Dealing with failed and failing financial institutions

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During recent years there have been a number of financial institutions which have come close to failure and required financial assistance from the government. The collapse of Lehman Brothers and the subsequent effect on the US economy exemplifies the effect that a failing financial institution can have on a country, its population and its economy. In an attempt to learn from the collapse of financial institutions, the UK has been keen to impose regulations governing the financial instability of financial institutions.

The approach within the UK has been to ensure companies plan for financial difficulties as part of their business strategy. By ensuring that insolvency procedures are a company responsibility, businesses should have less reliance on the government in times of financial difficulty. According to this model, companies will face more responsibility and be less of a burden on the government and the taxpayers.

Earlier this year the European Commission published a draft proposal regarding the regulation of failed and failing financial institutions in Europe. The institutions which pose the greatest risk are the ones which have far-reaching global effect so widespread regulations are potentially beneficial.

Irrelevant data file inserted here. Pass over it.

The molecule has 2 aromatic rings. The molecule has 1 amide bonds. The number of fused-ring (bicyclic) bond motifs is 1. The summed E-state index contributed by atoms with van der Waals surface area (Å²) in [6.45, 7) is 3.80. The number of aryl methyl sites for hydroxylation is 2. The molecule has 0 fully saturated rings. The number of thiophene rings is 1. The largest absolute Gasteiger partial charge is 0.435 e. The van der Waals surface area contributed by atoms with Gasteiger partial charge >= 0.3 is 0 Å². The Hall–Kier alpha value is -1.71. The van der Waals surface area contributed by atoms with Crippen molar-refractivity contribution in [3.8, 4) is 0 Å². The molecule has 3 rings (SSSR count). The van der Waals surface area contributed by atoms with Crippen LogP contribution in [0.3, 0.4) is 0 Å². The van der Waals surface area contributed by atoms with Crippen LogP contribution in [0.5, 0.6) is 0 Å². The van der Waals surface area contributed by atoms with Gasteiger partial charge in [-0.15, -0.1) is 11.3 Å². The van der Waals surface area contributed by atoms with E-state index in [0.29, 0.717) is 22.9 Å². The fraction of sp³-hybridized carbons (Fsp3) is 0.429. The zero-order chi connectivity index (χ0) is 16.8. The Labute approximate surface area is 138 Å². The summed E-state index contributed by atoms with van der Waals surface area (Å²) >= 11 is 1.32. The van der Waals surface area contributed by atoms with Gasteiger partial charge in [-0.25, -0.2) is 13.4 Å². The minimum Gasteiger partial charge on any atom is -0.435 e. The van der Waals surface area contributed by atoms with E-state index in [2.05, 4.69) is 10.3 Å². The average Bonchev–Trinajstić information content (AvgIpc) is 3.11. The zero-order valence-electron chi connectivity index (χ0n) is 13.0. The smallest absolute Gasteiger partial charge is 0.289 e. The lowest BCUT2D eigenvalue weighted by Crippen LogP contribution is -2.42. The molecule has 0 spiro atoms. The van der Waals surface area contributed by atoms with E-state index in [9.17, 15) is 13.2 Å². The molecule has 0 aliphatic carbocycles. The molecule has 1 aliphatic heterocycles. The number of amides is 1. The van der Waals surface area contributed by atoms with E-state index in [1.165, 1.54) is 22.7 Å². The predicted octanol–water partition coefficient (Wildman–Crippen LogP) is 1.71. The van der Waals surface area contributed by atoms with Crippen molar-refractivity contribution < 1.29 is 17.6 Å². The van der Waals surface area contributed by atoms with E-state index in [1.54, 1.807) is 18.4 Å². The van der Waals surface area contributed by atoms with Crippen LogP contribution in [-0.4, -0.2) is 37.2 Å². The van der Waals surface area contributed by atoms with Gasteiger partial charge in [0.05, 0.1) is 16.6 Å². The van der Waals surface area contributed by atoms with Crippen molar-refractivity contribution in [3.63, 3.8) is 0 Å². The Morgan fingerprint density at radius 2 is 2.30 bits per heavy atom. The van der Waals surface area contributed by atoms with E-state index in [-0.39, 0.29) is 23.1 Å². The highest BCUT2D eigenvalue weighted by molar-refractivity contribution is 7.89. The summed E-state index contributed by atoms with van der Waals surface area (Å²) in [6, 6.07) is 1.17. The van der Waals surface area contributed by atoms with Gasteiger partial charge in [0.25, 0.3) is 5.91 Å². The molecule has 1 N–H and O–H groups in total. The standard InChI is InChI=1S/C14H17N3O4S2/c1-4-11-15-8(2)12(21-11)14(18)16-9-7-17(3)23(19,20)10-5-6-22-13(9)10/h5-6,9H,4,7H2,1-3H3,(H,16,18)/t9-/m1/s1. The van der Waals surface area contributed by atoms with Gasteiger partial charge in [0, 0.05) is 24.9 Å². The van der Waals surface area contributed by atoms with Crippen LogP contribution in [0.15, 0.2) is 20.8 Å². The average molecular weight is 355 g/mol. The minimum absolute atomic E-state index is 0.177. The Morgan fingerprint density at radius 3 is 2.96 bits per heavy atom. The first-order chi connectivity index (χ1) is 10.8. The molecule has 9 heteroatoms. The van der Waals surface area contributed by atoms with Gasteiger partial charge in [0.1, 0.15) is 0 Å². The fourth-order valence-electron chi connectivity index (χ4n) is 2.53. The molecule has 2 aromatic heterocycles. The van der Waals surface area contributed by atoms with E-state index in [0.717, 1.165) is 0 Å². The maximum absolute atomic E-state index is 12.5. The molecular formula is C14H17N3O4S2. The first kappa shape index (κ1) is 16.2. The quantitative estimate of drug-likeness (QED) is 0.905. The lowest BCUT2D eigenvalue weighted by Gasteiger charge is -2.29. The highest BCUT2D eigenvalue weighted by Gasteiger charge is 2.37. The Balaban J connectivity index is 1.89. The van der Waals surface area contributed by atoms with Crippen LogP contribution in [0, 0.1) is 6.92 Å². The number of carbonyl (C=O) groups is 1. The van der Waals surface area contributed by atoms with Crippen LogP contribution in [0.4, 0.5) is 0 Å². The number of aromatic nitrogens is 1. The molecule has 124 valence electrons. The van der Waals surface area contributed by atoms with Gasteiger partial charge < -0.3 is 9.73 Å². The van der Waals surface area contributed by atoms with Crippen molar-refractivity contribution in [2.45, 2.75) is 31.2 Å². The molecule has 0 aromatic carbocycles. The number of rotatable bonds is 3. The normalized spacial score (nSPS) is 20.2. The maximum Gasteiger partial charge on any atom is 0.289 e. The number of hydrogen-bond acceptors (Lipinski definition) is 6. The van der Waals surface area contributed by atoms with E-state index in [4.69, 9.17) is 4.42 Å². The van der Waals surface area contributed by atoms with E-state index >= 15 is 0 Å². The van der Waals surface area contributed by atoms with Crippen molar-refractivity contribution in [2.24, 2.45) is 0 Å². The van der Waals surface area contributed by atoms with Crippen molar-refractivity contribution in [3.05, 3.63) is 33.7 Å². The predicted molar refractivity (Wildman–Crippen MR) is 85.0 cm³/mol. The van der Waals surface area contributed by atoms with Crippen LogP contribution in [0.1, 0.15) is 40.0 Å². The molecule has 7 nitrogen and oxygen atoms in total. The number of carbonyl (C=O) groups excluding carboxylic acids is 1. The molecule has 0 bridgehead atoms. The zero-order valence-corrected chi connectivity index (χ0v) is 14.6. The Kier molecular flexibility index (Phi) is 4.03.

In order to ensure that financial institutions face the cost of collapse rather than taxpayers, the directive states that the tax liability faced by financial institutions should be increased in order to fund the tools used by the EU regulators. However, critics have argued that this would limit the ability of the UK, and Europe as a whole, to be competitive on a global scale.

In addition to this, Art. 97 of the directive proposes that each country maintains a resolution fund and be willing to lend to other countries if their fund is insufficient. The concern regarding this proposal mirrors the criticism of the propositions for a European Banking Union as many believe the UK would be called upon to repeatedly bail out other countries.

Although universal regulations regarding the failure of financial institutions could benefit UK taxpayers and the UK as a whole, there is likely to be widespread outcry if we are faced with on-going financial obligations to other countries, particularly after opting out of the single currency. Prior to accepting any EU directives, we must ensure that we are satisfied with the obligations it places upon us. If the theory behind the regulation of failed and failing institutions is to encourage their self-sufficiency and limit their reliance on the government and taxpayers then the application of Art. 97 of the EU directive would merely alter the problem rather than eliminate it.

Osborne Clarke are a legal firm with a specialist team focussed on financial services and FSA regulation.

October 10, 2012 · Tim Kevan · Comments Closed
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